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What is the Timeline for the FedRAMP Process?

FedRAMP

Ever watched Jeopardy? Even if you haven’t, you’re likely familiar with the iconic theme music that plays every time contestants deliberate over their answers—it’s such an iconic tune that it’s become synonymous with waiting for a conclusion that takes quite a while.

Endeavoring for compliance with the Federal Risk Assessment Management Program (FedRAMP) is one such drawn-out conclusion—it takes time to complete this process, but how much? How long will the Jeopardy theme play?

Before you commit to achieving FedRAMP Authority to Operate (ATO), it’d be helpful to know what you’re getting yourself into. As a Third Party Assessment Organization (3PAO) with the second-most completed assessments on the FedRAMP marketplace, we have walked over 80 organizations through this journey, and now we want to provide organizations considering the same with important insight.

In this article we will outline the anticipated timeline for what we’ve separated into 4 major phases of FedRAMP—these include the development and preparation of your system, agency sponsorship, execution of an assessment, and the review(s) that yield Authority to Operate (ATO), as well as the continuous monitoring responsibility for your authorized system.

As things move along during your FedRAMP journey, it may—at times—feel like one long pregnant pause with the Jeopardy theme playing. But having read this, you’ll have an understanding of how to get from cradle to grave in the FedRAMP process so you’ll know for sure what step is coming next while you wait.

What is FedRAMP?

Just to lay the groundwork, here’s what you need to know about FedRAMP:

  • It’s geared toward Cloud Service Providers (CSPs) that want to do business with the U.S. federal government.
  • The standard is designed to safeguard cloud systems with security commensurate to the sensitive data that may be stored, processed, managed, and transmitted within the system.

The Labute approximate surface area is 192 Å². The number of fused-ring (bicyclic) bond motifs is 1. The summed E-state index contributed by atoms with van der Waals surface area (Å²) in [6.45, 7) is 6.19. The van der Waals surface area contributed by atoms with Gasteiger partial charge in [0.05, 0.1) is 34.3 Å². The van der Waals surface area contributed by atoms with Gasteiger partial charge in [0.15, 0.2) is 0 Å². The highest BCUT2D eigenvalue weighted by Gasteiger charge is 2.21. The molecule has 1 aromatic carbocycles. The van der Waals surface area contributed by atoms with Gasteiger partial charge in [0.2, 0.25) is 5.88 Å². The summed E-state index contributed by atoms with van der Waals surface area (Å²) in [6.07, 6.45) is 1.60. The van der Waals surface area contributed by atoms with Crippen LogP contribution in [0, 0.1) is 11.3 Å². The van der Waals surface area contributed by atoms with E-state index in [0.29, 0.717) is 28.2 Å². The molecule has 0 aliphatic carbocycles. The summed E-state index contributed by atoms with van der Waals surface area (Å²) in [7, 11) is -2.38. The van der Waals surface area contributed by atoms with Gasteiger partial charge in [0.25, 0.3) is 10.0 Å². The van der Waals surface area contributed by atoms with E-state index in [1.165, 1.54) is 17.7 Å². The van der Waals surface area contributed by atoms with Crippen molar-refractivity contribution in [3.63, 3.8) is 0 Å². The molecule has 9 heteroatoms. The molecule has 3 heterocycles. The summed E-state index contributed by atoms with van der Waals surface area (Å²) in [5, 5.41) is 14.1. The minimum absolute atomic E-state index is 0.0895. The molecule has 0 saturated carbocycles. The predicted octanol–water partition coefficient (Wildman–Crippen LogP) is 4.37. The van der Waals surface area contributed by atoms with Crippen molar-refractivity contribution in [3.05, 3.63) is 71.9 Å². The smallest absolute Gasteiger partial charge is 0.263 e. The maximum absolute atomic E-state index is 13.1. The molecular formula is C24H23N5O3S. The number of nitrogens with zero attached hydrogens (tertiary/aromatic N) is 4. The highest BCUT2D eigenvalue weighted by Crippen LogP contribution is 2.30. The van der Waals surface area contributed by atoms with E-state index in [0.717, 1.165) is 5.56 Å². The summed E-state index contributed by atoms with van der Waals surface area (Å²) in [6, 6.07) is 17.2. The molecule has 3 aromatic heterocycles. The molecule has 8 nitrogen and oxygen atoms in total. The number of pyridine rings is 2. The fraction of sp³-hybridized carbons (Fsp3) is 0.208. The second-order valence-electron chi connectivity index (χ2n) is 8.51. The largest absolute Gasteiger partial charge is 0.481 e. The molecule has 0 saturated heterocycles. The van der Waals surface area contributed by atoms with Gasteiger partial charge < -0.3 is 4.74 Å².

• Each system that is assessed has an applicable Federal Information Processing Standard (FIPS) 199 risk designation of High, Moderate, or Low depending on the data being processed. These risk levels have considerable variance in the number of security controls:

Risk Category

Details

Low Risk

Number of base controls: 125

Sometimes referred to as Li-SaaS assessments, these can be tailored—depending on your sponsoring agency’s risk tolerance, they may add additional controls that must be implemented. Not only that, but they may also add prescriptiveness to the base controls.

Moderate Risk

Number of base controls: 325

This is the most common security assessment we see as 3PAOs.

Because of the sheer number of base controls, oftentimes these won’t necessitate any additional tailoring or controls from your agency.

(There are exceptions, the most common of which are assessments performed in support of seeking authorization from a Department of Defense (DoD) agency).

High Risk

Number of base controls: 423

These are the second most common type and there’s the same caveat that your agency may require additional controls.

There are two ways to get FedRAMP ATO—through either agency sponsorship or the Joint Authorization Board (JAB). Since the agency route is more common, we’ll proceed through the phases of the process assuming you’ll be going that way too. 

The 4 Phases of FedRAMP

Phase 1: System Development and Preparation

Once you’ve determined your risk designation, you can proceed through the 3 phases of FedRAMP, and that starts with developing your Cloud Service Offering (CSO). The time this takes can range depending on the complexity of the system, but know that using a defense-in-depth methodology when building the system is extremely important if you don’t want to extend your timeline considerably.

Because FedRAMP assessments are some of the most difficult, take longer, and tend to be more expensive than average, developing your CSO with the NIST 800-53 controls in mind can prevent considerable rework, or worse, necessary rearchitecting of your environment to ensure you meet the “spirit” of the FedRAMP controls. But if your system is already developed, you may want to perform/have someone perform a gap assessment to better understand if you are truly meeting FedRAMP requirements before moving forward.

In some cases, hiring an experienced advisor can shorten this timeline—these consultants have interacted with the FedRAMP Project Management Office (PMO) and understand the federally mandated “showstoppers” (a.k.a. things that will derail your ATO).

Phase 2: Agency Sponsorship

In any case, once your offering is ready to go live, you’ll need to secure an agency sponsor. Without one—or, as we mentioned earlier, authorization from the JAB—the furthest you’ll be able to get is FedRAMP Ready status, which is not an ATO. (If you’re FedRAMP Ready, you’ve proven you have a system meeting the federal mandates and ready at either the Moderate or High baseline but will still need an agency sponsor to move forward to In Process and eventually Authorized).

Because success with an agency looks different for everyone, we can’t accurately provide a timetable for how long this will take.

Phase 3: Security Assessment – 7-9 Weeks (Approximately)

But once you do secure an Agency sponsor, you can now proceed through a full initial FedRAMP Security Assessment, and we can provide a rough timeline for that.